Scheduling matters: How will the 2022 World Cup impact the movie business?

Snack Corner

I was mesmerized the other morning by a news story about the schedule adjustment of the World Cup. If you haven’t heard, FIFA, the global soccer authority, has proposed moving the World Cup to a winter time frame of November/December for 2022 in Qatar. It is expected to become a confirmed decision. The problems with Qatar winning the bid for the World Cup have been many, and this latest news has produced quite an outcry. It’s staggering to consider what the move means to club schedules and broadcast schedules, but FIFA is plowing forward.

How much impact does scheduling have on sports and entertainment? Tremendous. We try to keep our big events from overlapping; we try to manage the years when they do. For the movie business, scheduling is our lifeline. When we have a stellar schedule of films in a given year, our box office thrives, as does our concession stand. When we have a year when the number of strong films is lower, such as 2014, we suffer. And when we go head-to-head with the Olympics? We lose.

In a good year when we have the summer and the holidays to ourselves plus a stellar film schedule, we kill it. That would be the current year we are in. We are not competing against any big events in 2015: no Olympics, no World Cup, no presidential debates, and our schedule is bursting with big films. In previewing 23 films that will knock this year out of the park, stated it best: “No, years like this don't appear on the release date schedule very often, so you can also think of it like the movie Summer Olympics. In 2016, the world's athletes will head to Rio. In 2015, you'll be compelled and (hopefully) excited to head to your movie theatre more often than you're used to.”

Our concession problem this year? Making sure we have inventory to feed the masses.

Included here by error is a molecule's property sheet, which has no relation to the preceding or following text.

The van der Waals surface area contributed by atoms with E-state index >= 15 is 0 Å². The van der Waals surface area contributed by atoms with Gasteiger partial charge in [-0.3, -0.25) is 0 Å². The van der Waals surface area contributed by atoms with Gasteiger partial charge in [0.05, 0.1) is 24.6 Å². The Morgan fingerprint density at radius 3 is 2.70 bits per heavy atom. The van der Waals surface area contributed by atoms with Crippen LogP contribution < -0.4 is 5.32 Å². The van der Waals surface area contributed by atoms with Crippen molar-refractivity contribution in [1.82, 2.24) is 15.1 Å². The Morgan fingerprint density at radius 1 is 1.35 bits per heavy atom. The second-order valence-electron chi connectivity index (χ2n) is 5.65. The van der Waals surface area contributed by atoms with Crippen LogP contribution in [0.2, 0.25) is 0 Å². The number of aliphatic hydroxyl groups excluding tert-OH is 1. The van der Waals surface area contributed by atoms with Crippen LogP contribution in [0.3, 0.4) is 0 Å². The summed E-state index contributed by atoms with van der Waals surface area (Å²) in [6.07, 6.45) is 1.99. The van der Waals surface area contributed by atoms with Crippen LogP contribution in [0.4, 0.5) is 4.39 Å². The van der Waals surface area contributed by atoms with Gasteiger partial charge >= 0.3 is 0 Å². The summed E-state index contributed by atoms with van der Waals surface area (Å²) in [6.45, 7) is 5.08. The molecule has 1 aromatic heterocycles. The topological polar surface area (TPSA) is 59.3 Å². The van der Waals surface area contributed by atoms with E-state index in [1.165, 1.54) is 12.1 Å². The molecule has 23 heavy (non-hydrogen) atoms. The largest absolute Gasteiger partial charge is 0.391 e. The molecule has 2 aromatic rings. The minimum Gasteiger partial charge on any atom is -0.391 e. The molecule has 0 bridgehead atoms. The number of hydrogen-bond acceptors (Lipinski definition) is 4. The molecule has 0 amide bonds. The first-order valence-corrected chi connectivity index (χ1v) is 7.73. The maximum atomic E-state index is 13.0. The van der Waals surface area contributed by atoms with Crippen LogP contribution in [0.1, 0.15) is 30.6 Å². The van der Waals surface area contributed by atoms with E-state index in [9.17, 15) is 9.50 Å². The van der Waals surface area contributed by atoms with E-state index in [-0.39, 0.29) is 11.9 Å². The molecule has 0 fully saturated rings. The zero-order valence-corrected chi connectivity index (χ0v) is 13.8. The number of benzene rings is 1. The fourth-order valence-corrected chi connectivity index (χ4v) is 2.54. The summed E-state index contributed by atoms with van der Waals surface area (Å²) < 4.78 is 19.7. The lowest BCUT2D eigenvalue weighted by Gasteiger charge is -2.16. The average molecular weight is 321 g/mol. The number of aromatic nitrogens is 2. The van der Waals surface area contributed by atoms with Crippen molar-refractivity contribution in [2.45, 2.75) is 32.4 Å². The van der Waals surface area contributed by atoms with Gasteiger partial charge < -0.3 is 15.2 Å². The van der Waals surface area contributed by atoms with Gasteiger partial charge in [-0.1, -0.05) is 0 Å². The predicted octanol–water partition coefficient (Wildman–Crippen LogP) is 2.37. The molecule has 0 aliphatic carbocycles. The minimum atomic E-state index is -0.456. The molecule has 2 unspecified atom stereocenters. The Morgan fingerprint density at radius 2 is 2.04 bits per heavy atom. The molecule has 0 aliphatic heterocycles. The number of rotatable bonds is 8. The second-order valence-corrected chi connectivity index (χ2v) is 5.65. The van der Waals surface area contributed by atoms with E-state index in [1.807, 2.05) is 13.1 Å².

Scheduling matters. I’m already thinking that in November/December the World Cup will have to compete with football in the U.S., and football will win. When we watch the World Cup in the summer, and the U.S. team always seems to come in as the underdog? We love it. But in the fall, against our love of our version of football? Tough. How will this affect the movie industry? It will make our holiday season even tighter and the need to spread the consumer’s income and attention will be maxed out like the best credit cards at Christmas.

But that’s in 2022, so why discuss it now? Because it’s forward-thinking about how our industry truly does operate to be successful. Movie production and planning is a long, years-in-the-making process. The World Cup move will be considered by production companies for their release schedules because product is driven by well-planned investments. 2022 may seem like it’s a long way off, but it’s not as far away as you think.

The truth about box-office and concession sales is that when we have good product, people come to the theatre and spend money. It all boils down to product, scheduling, and sometimes good luck. Getting people to buy once they are there becomes our operational challenge, along with motivating them to keep coming back for the beauty of social interaction. But we can’t cut our throats by not scheduling enough product to bring them in. 2014 was painful, and this was the reason why.

So does FIFA really care that they will be throwing everyone’s schedule into question, including ours? It’s doubtful, from what I know of the organization. But it’s going to be fun listening to the fallout from the decision and seeing if the decision sticks. Qatar won the bid even though average temperatures in June and July range between 105 and 109 degrees; this somehow slipped by in the bidding process, or it simply didn’t matter at the time, or the money was just too good to pass on. (I’m going with door #3.) So let’s just move to November/December! Brilliant! If movie industry execs decided to move our big season from June/July to January/February, would everyone follow? If we released all of our big blockbuster movies at that time, would people readjust their schedules and follow us? Could we actually reschedule our big season?

It’s an interesting question, because when we do release good films in January and February, they perform well. Good product always does. But the fact is that people, and kids specifically, have much more free time in the summer. That means they have more time to see more films. We also have nicer weather in the summer. It’s hard to go to the movies when a city shuts down due to ice (as in Dallas). So when they move the World Cup to November/December, will the world shop less and schedule fewer holiday parties? When a big game occurs on the 23rd, 24th or 25th of December, will we stay home instead of going to the movies? Maybe we can host World Cup games live on our screens to boost our alternative-content offering.

Whatever the outcome, make no mistake that it matters. Scheduling always matters, because a world full of busy people needs to make time to have fun. As the movie industry, we have to fight for those hours just like any other venue, and 2022, whatever it looks like, will pose this challenge just as it does today.

Send your comments to Anita Watts at